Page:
The sky opened up and the downpour fell sideways, driven by the wind, whipping them as they ran. Steele snatched the squealing earpiece from his ear and stuffed it into a pouch on his assault pack as they ran between the parked hover tanks and into the open barn, the Marines pouring through the door in a steady stream.
The Velorian cattle shuffled uneasily in their stalls on either side of the barn, grunting softly as the farmer ran about, manually lighting gas lamps. The air was damp and musty, smelling like only wet farm animals could. “Can't use any electricity in these storms,” he called. “Turn off your gadgets, they attract the lightning.” The barn went from darkened, to warmly lit and he walked back toward the group just standing about. “Sit, relax, it may be awhile,” he waved. “These things can last a few minutes or a few hours... By the look of this one, it may be the latter.”
Jack moved through the group as they removed their helmets, packs and weapons, making themselves comfortable, relaxed, but at the same time, cautious. “I'd like to thank you for your hospitality...” he slung his carbine over his shoulder and extended his hand. “We were beginning to think there was no one left,” he lied, hoping to open a dialog.
They shook hands. “Nitram Marconus...” He was a gray-eyed, broad-chested man, his face tanned and lined from working in the sun. Sixtyish, with wavy, salt and pepper hair, matching mustache, an easy smile and big working hands. There was no ego in the handshake, just a warm, friendly exchange.
“Nitram, good to meet you. Captain Jack Steele...”
UFW...” it was more a statement than a question.
Yes, sir,” replied Jack.
What took you boys so long...”
Alité suddenly appeared at Jack's elbow.
The man's eyes narrowed as he stared at her face, mentally attempting to subtract years and make her younger. She realized she still had her helmet on and wrestled it off, dropping it to the dirt floor.
His eyes grew wide with recognition and astonishment.
She jumped on him like a child on a parent, arms encircling his neck and legs around his waist. “Oh my God, it's so good to see you!”
He staggered momentarily but stabilized, hugging her tight, laughing. “My Little Princess... I never would have guessed in a million years we'd ever see you again.” She dropped to the floor, standing in front of him and he held her at arm's length. “Let me get a good look at you... My, my,” he sighed, “More
than ever.” He gestured to the Marines, “How did you wind up with these gentlemen?”
Alité reached back and grabbed Jack's hand. “Boney, this is my
” Nitram's eyes widened. “He rescued me from the pirates,” she continued. “And we have a son.”
Well I can see we have a lot of catching up to do... Hopefully this storm will last long enough for us to do that,” he grinned.
Boney..?” asked Jack.
A nickname she gave me as a child,” replied Nitram, touching the tip of her nose, “when I was her doctor. Actually, I was the family's doctor.”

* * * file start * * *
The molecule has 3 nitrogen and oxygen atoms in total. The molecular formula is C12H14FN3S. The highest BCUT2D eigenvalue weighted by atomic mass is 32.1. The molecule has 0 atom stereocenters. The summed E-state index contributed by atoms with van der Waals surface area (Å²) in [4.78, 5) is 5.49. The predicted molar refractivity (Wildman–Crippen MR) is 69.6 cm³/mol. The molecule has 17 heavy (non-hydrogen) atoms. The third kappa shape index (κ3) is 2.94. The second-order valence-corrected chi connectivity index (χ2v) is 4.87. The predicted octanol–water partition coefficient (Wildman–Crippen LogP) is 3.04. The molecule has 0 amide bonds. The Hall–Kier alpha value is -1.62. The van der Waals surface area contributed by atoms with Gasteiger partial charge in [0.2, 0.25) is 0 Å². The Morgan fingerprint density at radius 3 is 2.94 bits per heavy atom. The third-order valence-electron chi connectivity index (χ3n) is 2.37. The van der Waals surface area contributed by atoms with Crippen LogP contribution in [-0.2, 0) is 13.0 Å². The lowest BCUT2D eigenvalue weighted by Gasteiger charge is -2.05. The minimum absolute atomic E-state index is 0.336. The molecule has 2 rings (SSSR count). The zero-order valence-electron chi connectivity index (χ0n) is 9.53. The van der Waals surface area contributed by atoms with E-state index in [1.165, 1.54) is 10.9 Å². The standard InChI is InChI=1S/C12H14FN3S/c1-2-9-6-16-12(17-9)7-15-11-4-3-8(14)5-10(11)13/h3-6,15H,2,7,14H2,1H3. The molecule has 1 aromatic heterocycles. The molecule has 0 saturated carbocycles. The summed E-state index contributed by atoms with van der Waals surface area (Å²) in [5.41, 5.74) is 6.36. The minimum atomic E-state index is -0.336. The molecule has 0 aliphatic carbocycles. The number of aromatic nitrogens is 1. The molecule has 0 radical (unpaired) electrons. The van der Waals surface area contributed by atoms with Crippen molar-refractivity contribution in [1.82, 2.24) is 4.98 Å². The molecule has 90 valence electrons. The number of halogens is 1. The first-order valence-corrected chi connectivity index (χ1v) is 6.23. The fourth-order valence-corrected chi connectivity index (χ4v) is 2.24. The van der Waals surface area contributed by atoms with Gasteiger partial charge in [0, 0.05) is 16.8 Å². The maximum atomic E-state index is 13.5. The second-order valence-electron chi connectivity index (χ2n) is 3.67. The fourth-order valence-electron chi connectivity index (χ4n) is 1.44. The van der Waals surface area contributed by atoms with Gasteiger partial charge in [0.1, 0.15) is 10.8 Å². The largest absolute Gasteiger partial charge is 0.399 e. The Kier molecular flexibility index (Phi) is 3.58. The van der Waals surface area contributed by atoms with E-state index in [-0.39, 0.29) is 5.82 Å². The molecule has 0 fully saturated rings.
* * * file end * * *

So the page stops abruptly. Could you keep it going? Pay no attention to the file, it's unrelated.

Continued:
Alité smiled crookedly, “Still making your own wine, Boney?”
“How did you know about that..?”
Yanno.” She turned to Jack, “His son. We spent a lot of time together when we were teens.” She turned back to the doctor. “So how is Yanno?”
In trouble, now that I know he was stealing my wine and corrupting our Princess,” he joked. He looked up at the ceiling for a moment, listening to the pounding rain and the rolling thunder. “Come, let me show you the wine cellar...” he turned toward the far end of the barn and motioned them along.
A quick glance over his shoulder told Jack the Marines were absorbed in a little R&R, several standing near the windows, keeping an eye on the weather and their vehicles. He shrugged it off, following his wife and Boney. In the last stall at the back of the barn, void of animals, the doctor moved aside a little hay with his boot, bent down and grabbed a metal ring, lifting open a sizable hatch in the floor and leaning it against the back wall.
The opening was dark, and he disappeared down a ladder invisible in the blackness of the yawning hole. Within a few seconds a light winked on, its glow lighting the entire area below. Boney's face reappeared below, looking up. “C'mon down.”
Jack checked in with his little voice, but it was quiet. The cellar was impressive to say the least, considerably larger than your average household basement or cellar. He peered into the darkness at the far end. “Wow,” was all he could think of to say. The stone and earthen walls were lined with wooden casks, and toward the center, rows of racks standing between rough-hewn wooden pillars held hundreds of bottles of wine. The doctor disappeared into the darkness again, and shortly, more lights winked on to show the area was more than twice the size that it appeared to be, smaller rooms breaking off to the left and right.
“I'm guessing wine isn't just your hobby?” asked Steele.
Well, drinking it is actually the hobby,” chortled Boney, “making it is the means to justify the end.”
There's enough booze down here for an army...”
Well, I do sell or trade
grinned the doctor.
Alité pulled a bottle out of the rack, wiped the dust off and looked at the label then put it back. “I remember the wine cellar in the basement of the house... I don't remember all this...” her hand gestured across the room in a sweep.
“Times have changed, my dear, the way we live has changed.” He pointed towards the far end of the room. “Actually that is the house cellar over that way. When we added the barn, I decided to add a tunnel to the barn for inclement weather so the boys could check on the animals... It all kind of grew on its own after that,” he smiled. “We keep all types of supplies down here, off in other rooms.”
Speaking of changing times, just what happened here?” asked Jack. “We heard rumors of civil unrest, of a revolution. Then the planet disappeared off the UFW communications grid. When we came in, the space station that was supposed to be up there,” he pointed upwards, “is down here, crushed against the bottom of the ocean...”